War Memories Intercultural Intergenerational Oral History Project

This project, “War Memories: Intercultural Intergenerational Oral History Project,” is a long-term faculty-student oral history collaborative project at Kalamazoo College. This is a part of the Great Lakes Colleges Association’s ‘Expanding Collaboration Initiative, ‘ which also tests technology stacks, and provides workflows that employ oral history and tools from the digital humanities. People who remember World War II are vanishing, and their precious war memories need to be preserved for future generations. Based on this understanding, a group of faculty and undergraduate students videotaped interviews with Japanese speakers, who were born in 1934 or earlier, on their memories of World War II. Later, interviews were extended to include Japanese speakers residing outside Japan. Additionally, to approach war memories from broad perspectives, people from diverse backgrounds, majorities, such as Japanese commoners, as well as minorities, such as Koreans, Japanese Americans, and former nobility, were interviewed. Furthermore, some of the interviewers’ children as well as undergraduates who were involved in this project were also interviewed. All of these interviews have been published online at ohla.info (faculty project-> war memories). Kalamazoo College students studying Japanese, international students from Japan, and an Antioch College student who is a digital archives coordinator have been involved in this project. This international and inter-institutional collaboration sets our project apart from other digital oral history projects. The procedure of this project has the following steps: videotape an interview in Japanese, transcribe the interview, translate it into English, index and create metadata of the interview using the Oral History Metadata Synchronizer (OHMS) in English and Japanese (and Korean). OHMS is an open source web application to enhance online access to oral history. OHMS “provides users [with] word-level search capability and a time-correlated transcript or indexed interview connecting the textual search term to the corresponding moment in the recorded interview online.” (oralhistoryonline.org). OHMS’s bilingual version was released in the summer of 2016, and this project became the world’s first project to use this new technology. So far interviews were conducted in more than ten locations in Japan, two locations in South Korea, three locations in Michigan, and two locations in Illinois. Visiting international students from Japan and a faculty member made the transcripts. In 2016 and 2017 a GLCA/Mellon grant enabled another form of collaboration among students and GLCA professors. Some Kalamazoo College students received training on how to use OHMS taught by an expert either online or in person. Two K students published short technical articles on OHMS at OHLA.INFO. Kalamazoo College Faculty Student Summer Research Fund enabled us to continue this work during the summer 2017. By summer all Japanese students had returned to Japan, but we continued to work on this project online using Google Docs and other tools.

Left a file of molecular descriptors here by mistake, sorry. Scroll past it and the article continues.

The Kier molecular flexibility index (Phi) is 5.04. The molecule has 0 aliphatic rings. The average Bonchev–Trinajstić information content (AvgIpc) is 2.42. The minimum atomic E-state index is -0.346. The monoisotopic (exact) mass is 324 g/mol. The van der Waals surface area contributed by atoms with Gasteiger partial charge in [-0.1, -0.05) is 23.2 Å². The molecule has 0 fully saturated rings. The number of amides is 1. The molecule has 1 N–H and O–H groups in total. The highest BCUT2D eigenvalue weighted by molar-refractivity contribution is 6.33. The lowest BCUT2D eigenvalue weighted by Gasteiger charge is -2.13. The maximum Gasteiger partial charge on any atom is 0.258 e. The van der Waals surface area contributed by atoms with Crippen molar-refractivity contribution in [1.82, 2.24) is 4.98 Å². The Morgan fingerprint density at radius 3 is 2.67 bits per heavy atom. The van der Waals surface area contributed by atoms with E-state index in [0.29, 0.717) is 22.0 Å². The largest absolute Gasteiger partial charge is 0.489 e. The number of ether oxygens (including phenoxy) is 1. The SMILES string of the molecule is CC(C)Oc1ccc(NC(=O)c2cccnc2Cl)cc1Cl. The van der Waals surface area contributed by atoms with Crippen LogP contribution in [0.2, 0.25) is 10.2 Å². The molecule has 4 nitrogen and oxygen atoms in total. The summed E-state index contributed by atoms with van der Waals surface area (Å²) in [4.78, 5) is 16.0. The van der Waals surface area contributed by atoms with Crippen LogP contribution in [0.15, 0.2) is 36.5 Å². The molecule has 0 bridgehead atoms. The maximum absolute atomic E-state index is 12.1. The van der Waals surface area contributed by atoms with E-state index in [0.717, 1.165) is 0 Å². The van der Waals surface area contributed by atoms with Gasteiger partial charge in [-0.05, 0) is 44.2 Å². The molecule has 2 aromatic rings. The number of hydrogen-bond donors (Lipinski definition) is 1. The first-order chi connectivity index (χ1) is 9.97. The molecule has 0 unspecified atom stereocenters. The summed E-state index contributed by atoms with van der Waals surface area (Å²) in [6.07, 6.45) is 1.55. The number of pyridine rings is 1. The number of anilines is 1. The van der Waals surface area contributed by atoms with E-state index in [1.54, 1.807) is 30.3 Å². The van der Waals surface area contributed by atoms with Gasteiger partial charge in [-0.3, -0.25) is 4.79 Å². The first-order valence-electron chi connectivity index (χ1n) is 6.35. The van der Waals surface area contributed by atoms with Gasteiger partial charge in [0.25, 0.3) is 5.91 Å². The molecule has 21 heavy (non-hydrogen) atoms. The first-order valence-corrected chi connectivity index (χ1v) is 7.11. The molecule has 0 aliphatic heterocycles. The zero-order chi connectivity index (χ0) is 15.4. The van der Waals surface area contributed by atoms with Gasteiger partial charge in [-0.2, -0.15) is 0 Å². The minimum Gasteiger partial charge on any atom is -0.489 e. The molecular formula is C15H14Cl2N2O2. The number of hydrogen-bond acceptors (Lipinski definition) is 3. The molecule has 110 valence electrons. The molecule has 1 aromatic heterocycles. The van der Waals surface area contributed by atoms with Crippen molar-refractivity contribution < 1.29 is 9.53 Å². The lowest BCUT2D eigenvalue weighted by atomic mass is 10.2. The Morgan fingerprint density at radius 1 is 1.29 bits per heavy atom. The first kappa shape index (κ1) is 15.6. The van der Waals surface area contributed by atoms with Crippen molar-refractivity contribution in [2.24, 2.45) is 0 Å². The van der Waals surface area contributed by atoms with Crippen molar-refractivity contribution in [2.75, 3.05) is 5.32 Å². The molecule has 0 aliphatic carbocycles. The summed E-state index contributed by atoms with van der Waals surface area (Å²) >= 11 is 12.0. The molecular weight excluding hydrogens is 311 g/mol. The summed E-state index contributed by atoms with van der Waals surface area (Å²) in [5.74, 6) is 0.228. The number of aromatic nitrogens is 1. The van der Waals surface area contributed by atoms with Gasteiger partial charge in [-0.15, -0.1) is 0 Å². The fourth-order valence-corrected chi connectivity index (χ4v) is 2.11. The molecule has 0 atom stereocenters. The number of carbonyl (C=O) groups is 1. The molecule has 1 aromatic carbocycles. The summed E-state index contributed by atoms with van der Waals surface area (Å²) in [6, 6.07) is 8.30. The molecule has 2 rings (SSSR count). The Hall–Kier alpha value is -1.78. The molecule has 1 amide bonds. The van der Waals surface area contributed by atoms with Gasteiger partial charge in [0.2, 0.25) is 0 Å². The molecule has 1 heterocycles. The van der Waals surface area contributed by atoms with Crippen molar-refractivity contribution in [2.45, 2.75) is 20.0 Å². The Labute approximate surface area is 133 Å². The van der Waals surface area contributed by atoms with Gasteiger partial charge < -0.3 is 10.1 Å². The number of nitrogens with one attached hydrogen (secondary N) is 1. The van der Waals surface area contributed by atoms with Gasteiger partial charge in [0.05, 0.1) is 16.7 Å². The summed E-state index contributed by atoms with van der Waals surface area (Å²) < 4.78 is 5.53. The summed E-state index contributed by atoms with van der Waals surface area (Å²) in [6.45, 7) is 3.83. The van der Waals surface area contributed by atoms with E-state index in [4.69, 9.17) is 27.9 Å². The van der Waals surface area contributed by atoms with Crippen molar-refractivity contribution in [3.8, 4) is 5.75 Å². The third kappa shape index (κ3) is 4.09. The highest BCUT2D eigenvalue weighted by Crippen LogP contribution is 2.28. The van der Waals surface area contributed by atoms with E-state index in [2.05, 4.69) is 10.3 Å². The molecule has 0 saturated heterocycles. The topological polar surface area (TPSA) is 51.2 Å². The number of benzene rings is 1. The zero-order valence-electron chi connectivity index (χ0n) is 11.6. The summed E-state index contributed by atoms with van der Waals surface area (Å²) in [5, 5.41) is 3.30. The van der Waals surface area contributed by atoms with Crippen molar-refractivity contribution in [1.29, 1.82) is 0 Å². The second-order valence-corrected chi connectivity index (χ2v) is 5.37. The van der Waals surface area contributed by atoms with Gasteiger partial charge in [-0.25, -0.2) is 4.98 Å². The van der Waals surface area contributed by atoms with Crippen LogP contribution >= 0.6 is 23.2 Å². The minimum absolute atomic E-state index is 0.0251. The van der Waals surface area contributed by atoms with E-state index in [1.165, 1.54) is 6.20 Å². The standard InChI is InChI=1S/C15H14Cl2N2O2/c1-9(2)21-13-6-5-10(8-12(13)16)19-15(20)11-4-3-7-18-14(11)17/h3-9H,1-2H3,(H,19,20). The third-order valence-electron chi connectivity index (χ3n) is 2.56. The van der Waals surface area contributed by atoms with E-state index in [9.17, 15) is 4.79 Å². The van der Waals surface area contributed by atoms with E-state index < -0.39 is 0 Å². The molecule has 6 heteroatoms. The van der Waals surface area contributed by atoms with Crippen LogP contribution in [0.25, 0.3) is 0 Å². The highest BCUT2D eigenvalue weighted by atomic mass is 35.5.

Project Link: http://ohla.info/war-memories-intergenerational-intercultural-oral-history-project/

Student Creators:

Lisa Johnston: Lisa Johnston is currently a first year student from Birmingham, Michigan. Lisa is majoring in Mathematics and minoring in Japanese at Kalamazoo College. She plays on the tennis team at Kalamazoo College and has a deep interest in the Japanese language. She hopes to continue research in Japanese history.



Min Soo Kim: Min Soo Kim was born in South Korea and raised in Seoul. He graduated Hankuk Academy of Foreign Studies and studied mathematics for two years in Imperial College London. When he decided to pursue something other than mathematics, he attended Kalamazoo College in Michigan. He is currently studying chemistry with a concentration on biochemistry and molecular biology. Min Soo’s research was funded by the Mellon Foundation/GLCA in 2016 and by a Kalamazoo College Faculty & Student Summer Study Fund in 2017.